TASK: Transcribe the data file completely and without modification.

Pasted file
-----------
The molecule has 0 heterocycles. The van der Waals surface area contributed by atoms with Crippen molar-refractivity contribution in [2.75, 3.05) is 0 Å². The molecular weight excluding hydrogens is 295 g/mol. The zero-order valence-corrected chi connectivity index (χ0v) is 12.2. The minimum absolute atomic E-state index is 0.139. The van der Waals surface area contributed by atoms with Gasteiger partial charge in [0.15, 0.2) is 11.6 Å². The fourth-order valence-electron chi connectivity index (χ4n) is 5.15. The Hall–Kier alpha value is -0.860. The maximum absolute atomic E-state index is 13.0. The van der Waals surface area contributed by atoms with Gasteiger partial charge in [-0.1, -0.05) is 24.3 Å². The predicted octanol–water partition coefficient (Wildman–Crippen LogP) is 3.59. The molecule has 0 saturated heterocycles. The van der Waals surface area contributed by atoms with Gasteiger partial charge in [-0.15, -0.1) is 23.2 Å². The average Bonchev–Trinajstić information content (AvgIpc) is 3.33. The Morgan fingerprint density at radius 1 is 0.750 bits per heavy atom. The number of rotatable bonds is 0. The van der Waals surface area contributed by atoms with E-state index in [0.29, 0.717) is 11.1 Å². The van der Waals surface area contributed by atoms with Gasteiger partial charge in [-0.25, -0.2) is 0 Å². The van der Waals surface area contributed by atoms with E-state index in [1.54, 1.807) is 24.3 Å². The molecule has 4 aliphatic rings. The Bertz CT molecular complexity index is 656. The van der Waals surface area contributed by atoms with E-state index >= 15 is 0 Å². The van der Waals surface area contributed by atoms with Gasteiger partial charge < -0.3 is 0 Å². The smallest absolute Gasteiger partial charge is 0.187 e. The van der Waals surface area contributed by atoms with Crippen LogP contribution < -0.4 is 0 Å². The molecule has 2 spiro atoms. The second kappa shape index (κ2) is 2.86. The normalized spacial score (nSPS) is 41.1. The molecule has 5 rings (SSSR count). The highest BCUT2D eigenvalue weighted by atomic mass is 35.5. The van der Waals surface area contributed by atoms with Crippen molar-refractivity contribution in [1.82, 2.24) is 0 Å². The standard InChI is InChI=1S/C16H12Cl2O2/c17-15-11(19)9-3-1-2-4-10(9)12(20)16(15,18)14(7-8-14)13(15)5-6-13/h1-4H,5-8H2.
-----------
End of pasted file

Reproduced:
The molecule has 0 heterocycles. The van der Waals surface area contributed by atoms with Crippen molar-refractivity contribution in [2.75, 3.05) is 0 Å². The molecular weight excluding hydrogens is 295 g/mol. The zero-order valence-corrected chi connectivity index (χ0v) is 12.2. The minimum absolute atomic E-state index is 0.139. The van der Waals surface area contributed by atoms with Gasteiger partial charge in [0.15, 0.2) is 11.6 Å². The fourth-order valence-electron chi connectivity index (χ4n) is 5.15. The Hall–Kier alpha value is -0.860. The maximum absolute atomic E-state index is 13.0. The van der Waals surface area contributed by atoms with Gasteiger partial charge in [-0.1, -0.05) is 24.3 Å². The predicted octanol–water partition coefficient (Wildman–Crippen LogP) is 3.59. The molecule has 0 saturated heterocycles. The van der Waals surface area contributed by atoms with Gasteiger partial charge in [-0.15, -0.1) is 23.2 Å². The average Bonchev–Trinajstić information content (AvgIpc) is 3.33. The Morgan fingerprint density at radius 1 is 0.750 bits per heavy atom. The number of rotatable bonds is 0. The van der Waals surface area contributed by atoms with E-state index in [0.29, 0.717) is 11.1 Å². The van der Waals surface area contributed by atoms with Gasteiger partial charge in [-0.25, -0.2) is 0 Å². The van der Waals surface area contributed by atoms with E-state index in [1.54, 1.807) is 24.3 Å². The molecule has 4 aliphatic rings. The Bertz CT molecular complexity index is 656. The van der Waals surface area contributed by atoms with E-state index >= 15 is 0 Å². The van der Waals surface area contributed by atoms with Gasteiger partial charge < -0.3 is 0 Å². The smallest absolute Gasteiger partial charge is 0.187 e. The van der Waals surface area contributed by atoms with Crippen LogP contribution < -0.4 is 0 Å². The molecule has 2 spiro atoms. The second kappa shape index (κ2) is 2.86. The normalized spacial score (nSPS) is 41.1. The molecule has 5 rings (SSSR count). The highest BCUT2D eigenvalue weighted by atomic mass is 35.5. The van der Waals surface area contributed by atoms with Crippen molar-refractivity contribution in [1.82, 2.24) is 0 Å². The standard InChI is InChI=1S/C16H12Cl2O2/c17-15-11(19)9-3-1-2-4-10(9)12(20)16(15,18)14(7-8-14)13(15)5-6-13/h1-4H,5-8H2.